Pumps have been a part of industrial and residential applications since the era of the industrial revolution. Since then there have been multiple innovations for a boosted efficiency of the pump and its simple operation. One of the standard pump types used in various industries is the centrifugal pump.
This has one or several impellers that impel energy to a fluid. The energy consequently guides the fluid’s discharge to a collector. A submersible pump supplier is basically selling a variant of centrifugal pumps whose components are entirely installed under water.
Submersible pumps are thus used for pumping sewage from septic tanks, and water from flooded basements, irrigation systems and above and underground water treatment systems. Centrifugal pumps are classified based on various specifications.
The following are the specifications used to classify the pumps.
Number of Impellers
The impeller in your centrifugal pump rotates to generate a force that propels the fluid into the volute chamber. Centrifugal pumps are categorized according to the number of their impellers into three classifications. These include single stage, two-stage, and multi-stage pumps.
Single stage pumps have one impeller and simple designs. They are ideal for low-pressure and high flow-rate applications. Two-stage pumps have two impellers and suffice for medium pressure applications. Multi-stage impellers have at least three impellers and are used in high-pressure environments.
Split Case Types
Centrifugal pumps have a split case. This offers them a balanced design featuring maintenance-friendly casing, robust bearings and impellers mounted on shafts and supported by bearings on either side. Based on the orientation of their split case, pumps are categorized into axial and radial split pumps.
Axial split case pumps are mounted horizontally and have their volute casing axially split at the pump shaft’s midpoint. In radial split pumps, the volute casing is perpendicularly split to the pump shaft’s center line.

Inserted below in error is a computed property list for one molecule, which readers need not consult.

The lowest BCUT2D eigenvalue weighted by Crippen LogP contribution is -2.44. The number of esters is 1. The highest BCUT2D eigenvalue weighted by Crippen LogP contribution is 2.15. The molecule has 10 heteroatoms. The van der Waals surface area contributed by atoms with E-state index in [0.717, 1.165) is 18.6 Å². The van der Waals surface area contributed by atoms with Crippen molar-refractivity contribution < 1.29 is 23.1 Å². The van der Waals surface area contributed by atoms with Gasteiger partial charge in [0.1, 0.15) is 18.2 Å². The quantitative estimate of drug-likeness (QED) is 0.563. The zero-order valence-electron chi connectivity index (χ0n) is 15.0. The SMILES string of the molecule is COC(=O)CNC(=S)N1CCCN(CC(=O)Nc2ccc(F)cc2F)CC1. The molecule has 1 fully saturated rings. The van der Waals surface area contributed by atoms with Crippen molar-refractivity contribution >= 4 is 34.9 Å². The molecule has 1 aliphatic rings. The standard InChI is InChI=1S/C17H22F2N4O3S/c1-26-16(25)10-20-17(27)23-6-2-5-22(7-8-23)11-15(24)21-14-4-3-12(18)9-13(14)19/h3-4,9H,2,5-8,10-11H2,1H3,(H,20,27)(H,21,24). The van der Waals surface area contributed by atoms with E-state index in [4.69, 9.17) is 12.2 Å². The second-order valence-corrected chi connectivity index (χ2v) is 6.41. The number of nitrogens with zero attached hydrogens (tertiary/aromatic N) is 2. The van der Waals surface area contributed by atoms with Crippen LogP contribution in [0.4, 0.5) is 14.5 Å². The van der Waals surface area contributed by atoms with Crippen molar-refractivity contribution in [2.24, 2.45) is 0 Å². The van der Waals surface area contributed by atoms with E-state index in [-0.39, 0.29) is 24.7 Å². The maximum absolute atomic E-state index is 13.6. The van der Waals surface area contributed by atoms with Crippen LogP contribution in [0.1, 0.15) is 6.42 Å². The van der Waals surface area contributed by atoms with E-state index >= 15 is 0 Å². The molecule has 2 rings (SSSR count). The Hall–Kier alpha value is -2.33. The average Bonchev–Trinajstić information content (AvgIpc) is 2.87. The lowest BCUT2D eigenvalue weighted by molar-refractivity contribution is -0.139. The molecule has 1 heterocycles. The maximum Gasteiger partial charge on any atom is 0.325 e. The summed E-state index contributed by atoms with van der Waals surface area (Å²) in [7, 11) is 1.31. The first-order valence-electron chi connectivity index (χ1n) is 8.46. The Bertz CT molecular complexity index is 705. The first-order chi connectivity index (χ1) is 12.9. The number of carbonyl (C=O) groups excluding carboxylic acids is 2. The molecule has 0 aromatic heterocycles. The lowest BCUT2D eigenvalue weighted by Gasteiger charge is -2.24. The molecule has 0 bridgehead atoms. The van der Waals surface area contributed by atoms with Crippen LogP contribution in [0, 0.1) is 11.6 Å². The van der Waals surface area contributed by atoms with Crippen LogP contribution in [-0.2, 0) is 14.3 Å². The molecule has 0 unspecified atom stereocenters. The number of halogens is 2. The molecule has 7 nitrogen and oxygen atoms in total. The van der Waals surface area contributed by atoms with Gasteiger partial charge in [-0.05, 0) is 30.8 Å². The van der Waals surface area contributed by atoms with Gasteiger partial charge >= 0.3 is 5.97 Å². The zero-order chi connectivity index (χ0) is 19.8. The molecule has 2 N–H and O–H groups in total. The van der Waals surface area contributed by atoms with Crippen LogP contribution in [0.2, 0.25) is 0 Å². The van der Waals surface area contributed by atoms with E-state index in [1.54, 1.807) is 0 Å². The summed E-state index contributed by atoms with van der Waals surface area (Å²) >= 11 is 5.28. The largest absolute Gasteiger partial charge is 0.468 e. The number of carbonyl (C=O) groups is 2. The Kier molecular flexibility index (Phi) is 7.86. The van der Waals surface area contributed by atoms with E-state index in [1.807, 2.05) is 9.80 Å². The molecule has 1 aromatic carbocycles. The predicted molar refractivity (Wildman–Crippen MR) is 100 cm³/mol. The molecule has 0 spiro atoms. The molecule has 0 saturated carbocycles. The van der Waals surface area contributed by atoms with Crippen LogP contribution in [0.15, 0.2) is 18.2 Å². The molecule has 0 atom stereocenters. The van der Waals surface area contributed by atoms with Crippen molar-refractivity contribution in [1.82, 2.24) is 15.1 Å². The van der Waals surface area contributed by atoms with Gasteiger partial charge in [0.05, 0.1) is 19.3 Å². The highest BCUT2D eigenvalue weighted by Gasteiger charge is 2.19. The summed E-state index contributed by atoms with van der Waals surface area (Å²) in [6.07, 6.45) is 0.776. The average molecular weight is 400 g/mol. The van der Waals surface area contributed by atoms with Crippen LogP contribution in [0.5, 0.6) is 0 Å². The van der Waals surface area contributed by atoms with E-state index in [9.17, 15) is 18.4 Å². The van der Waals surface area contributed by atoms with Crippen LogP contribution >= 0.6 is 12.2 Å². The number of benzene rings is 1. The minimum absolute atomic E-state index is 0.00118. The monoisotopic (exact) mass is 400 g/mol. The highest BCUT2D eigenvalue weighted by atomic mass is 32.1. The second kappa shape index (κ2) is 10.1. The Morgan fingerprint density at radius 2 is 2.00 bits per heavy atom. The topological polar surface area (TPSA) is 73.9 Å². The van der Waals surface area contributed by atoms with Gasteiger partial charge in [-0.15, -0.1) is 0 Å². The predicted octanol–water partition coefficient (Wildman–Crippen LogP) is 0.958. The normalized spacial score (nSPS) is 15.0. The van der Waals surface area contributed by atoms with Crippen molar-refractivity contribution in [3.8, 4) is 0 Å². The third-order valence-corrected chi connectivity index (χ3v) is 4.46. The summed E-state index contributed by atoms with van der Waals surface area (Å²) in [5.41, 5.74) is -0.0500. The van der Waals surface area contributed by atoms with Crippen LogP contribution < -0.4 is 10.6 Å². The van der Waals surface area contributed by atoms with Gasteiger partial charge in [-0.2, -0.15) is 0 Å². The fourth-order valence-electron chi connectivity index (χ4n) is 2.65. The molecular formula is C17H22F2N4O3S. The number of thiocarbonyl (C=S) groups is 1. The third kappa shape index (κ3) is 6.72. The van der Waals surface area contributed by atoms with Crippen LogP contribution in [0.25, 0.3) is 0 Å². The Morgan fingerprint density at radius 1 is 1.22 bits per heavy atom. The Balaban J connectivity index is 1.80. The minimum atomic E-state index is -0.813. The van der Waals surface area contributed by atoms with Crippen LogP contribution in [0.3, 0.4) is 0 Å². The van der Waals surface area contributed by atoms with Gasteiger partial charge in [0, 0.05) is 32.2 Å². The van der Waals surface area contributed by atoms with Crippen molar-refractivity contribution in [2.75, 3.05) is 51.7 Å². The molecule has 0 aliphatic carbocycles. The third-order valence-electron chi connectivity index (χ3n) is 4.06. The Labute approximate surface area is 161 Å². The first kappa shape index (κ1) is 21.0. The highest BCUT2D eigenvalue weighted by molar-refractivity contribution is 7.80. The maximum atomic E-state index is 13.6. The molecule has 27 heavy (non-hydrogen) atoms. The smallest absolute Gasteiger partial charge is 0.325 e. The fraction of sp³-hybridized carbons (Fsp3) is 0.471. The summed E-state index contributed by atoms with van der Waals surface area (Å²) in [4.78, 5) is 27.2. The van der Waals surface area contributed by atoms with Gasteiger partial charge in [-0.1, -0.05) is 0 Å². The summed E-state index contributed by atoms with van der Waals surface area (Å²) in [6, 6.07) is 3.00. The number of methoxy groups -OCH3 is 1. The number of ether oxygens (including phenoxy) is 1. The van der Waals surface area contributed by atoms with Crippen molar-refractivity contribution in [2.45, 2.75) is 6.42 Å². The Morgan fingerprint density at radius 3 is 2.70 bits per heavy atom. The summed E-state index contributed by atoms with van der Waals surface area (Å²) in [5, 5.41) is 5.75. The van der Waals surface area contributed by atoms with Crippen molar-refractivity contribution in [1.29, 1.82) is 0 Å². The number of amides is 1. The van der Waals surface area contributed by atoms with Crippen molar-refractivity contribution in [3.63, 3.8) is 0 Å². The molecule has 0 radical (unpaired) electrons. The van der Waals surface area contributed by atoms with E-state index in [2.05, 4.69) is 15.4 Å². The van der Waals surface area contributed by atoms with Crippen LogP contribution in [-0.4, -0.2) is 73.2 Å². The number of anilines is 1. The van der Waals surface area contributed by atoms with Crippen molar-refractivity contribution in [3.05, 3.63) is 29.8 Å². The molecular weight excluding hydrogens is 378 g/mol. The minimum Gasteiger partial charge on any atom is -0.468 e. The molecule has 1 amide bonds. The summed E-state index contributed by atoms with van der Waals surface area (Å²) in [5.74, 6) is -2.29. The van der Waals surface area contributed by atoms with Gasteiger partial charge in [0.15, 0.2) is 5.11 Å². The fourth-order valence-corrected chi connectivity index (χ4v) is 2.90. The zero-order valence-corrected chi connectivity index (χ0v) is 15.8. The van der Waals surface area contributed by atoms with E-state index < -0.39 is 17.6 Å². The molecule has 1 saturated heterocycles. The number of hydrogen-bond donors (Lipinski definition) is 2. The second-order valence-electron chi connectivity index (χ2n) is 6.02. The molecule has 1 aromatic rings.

The volute in your pump receives the fluid pumped from the impeller. Based on the volute, centrifugal pumps are classified into single and double volute pumps. Single volute pumps are designed for low capacity pumps that have high radial loads.
Double volute pumps, on the other hand, have two partial volutes 180 degrees apart contributing to balanced radial loads. These are the more prevalent of the two.
Location of Bearing Support
Bearings in centrifugal pumps keep the rotor or shaft in proper alignment with your pump’s stationary parts under the actions of axial and radial loads. The location of your bearings’ support will be used to classify centrifugal pumps into between-bearing and overhung pumps.
In overhung pumps, the bearings will support the impellers located on one shaft end from one side. In between-bearing pumps, the impeller will be located between the bearings and thus have support from both ends while mounted on a shaft.
The centrifugal pump options on the market are vast, and it is easy to get overwhelmed when shopping for one. Thankfully, with an understanding of the above specifications used to classify your pump, you are now better placed to make the right choice.
Centrifugal pumps irrespective of their type are renowned for their low power consumption combined with high efficacy. They are also low maintenance and durable owing to their simple design.